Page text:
The global parental leave paradox
Parental leave is steadily becoming ubiquitous around the world, but workplace cultures in many countries continue to prevent employees — especially fathers — from taking time off.
Why it matters: Paid leave not only benefits families but also makes people more likely to re-enter the workforce, experts say. And in the U.S., as the labor market tightens, robust time off policies for new parents is emerging as one way to attract talent.
What's happening: While the U.S. is an outlier, other developed nations in Europe and Asia do offer extensive leave. Still, there's a gap between passing laws and actually getting people to take the time off.
- Often firms in the U.S. and elsewhere stress "putting the company above all else," says Kate Weisshaar, a professor at UNC, Chapel Hill. "The culture of a workplace can contribute to who feels like they're safe to take leave or take full leave."
- Just this week, Shinjiro Koizumi, a popular Japanese politician, made a splash when he decided to take paternity leave. New fathers get up to a year off in Japan, but only about 6% of eligible men working at private firms took it in 2018, per the New York Times.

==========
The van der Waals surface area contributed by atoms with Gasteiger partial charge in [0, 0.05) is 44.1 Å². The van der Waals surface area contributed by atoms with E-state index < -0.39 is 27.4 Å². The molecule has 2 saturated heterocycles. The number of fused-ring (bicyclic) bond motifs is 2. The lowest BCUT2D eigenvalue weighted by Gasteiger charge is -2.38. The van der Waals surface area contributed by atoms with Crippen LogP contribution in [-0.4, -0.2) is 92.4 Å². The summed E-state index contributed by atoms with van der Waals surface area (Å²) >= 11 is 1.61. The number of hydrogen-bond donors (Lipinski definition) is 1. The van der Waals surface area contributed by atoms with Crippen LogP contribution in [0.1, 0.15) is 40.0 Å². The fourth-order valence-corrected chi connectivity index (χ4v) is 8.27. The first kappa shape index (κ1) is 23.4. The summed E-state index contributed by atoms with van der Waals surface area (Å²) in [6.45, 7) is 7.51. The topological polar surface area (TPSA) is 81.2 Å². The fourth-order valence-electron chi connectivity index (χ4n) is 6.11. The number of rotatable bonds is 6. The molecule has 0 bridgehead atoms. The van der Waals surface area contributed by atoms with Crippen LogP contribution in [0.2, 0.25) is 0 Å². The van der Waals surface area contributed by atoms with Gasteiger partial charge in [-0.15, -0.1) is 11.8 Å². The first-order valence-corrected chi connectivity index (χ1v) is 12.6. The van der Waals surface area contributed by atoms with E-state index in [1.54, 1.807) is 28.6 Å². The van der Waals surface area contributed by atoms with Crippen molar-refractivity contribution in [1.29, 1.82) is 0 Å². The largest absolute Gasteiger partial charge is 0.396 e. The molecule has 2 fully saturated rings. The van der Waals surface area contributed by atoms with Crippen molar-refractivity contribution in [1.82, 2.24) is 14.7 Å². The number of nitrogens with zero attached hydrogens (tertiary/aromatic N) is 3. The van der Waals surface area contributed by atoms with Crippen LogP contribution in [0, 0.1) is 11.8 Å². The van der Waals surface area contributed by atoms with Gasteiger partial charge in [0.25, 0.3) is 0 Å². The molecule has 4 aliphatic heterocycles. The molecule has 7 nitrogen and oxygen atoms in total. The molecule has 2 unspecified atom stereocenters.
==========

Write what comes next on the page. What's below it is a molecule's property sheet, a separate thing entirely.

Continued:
In a recent study, Weisshaar tested employer perceptions of parental leave by sending three types of resumes and cover letters for open roles: people who currently held jobs, people who stated they were unemployed due to layoffs, and people who said they had chosen to stay home for a while to take care of children.
- The resumes of the stay-at-home parents performed more poorly than those of the unemployed applicants, she says. And fathers were less likely to receive callbacks than mothers. "That sends a pretty strong message that employers care about this."
The big picture: There's a strong economic case to be made for parental leave — and paternity leave specifically, Barrons' Matthew Klein writes.
- The wage gap between men and women is exacerbated by the fact that mothers are expected to take time away from work and care for new babies alone. We could chip away at that gap if men and women received the same amount of leave, Klein notes.
- And in a new working paper for the National Bureau of Economic Research, economists studied how parental leave in Denmark — which has one of the most generous policies at 52 weeks of paid time off — affected companies' bottom lines and found no economic impact. It's worth noting, though, that the researchers did not examine the cost of paid parental leave to the government.
The bottom line: "The culture of being family friendly is one of the amenities of a job," says Heather Royer, an economist at UC, Santa Barbara, and one of the authors of the NBER paper. "Having family leave and having people take it creates this feeling that the firm values like outside of work, and that can make people happier when they're working."